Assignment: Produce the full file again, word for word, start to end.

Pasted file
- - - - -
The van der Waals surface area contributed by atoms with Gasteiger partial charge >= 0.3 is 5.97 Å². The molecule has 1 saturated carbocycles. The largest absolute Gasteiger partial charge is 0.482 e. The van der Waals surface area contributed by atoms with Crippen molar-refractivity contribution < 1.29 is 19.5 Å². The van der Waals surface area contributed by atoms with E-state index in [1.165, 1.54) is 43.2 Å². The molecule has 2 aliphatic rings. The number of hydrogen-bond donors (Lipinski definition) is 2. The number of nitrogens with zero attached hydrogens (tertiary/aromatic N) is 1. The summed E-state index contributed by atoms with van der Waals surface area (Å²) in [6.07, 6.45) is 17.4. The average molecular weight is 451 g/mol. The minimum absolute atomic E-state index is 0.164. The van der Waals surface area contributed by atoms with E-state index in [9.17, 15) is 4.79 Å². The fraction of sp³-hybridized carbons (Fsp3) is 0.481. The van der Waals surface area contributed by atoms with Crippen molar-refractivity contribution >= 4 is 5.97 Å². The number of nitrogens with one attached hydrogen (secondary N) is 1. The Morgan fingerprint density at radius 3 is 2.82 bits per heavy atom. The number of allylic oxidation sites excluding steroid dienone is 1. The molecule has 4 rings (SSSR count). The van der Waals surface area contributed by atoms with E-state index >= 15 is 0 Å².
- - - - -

The van der Waals surface area contributed by atoms with Gasteiger partial charge >= 0.3 is 5.97 Å². The molecule has 1 saturated carbocycles. The largest absolute Gasteiger partial charge is 0.482 e. The van der Waals surface area contributed by atoms with Crippen molar-refractivity contribution < 1.29 is 19.5 Å². The van der Waals surface area contributed by atoms with E-state index in [1.165, 1.54) is 43.2 Å². The molecule has 2 aliphatic rings. The number of hydrogen-bond donors (Lipinski definition) is 2. The number of nitrogens with zero attached hydrogens (tertiary/aromatic N) is 1. The summed E-state index contributed by atoms with van der Waals surface area (Å²) in [6.07, 6.45) is 17.4. The average molecular weight is 451 g/mol. The minimum absolute atomic E-state index is 0.164. The van der Waals surface area contributed by atoms with E-state index in [9.17, 15) is 4.79 Å². The fraction of sp³-hybridized carbons (Fsp3) is 0.481. The van der Waals surface area contributed by atoms with Crippen molar-refractivity contribution >= 4 is 5.97 Å². The number of nitrogens with one attached hydrogen (secondary N) is 1. The Morgan fingerprint density at radius 3 is 2.82 bits per heavy atom. The number of allylic oxidation sites excluding steroid dienone is 1. The molecule has 4 rings (SSSR count). The van der Waals surface area contributed by atoms with E-state index >= 15 is 0 Å².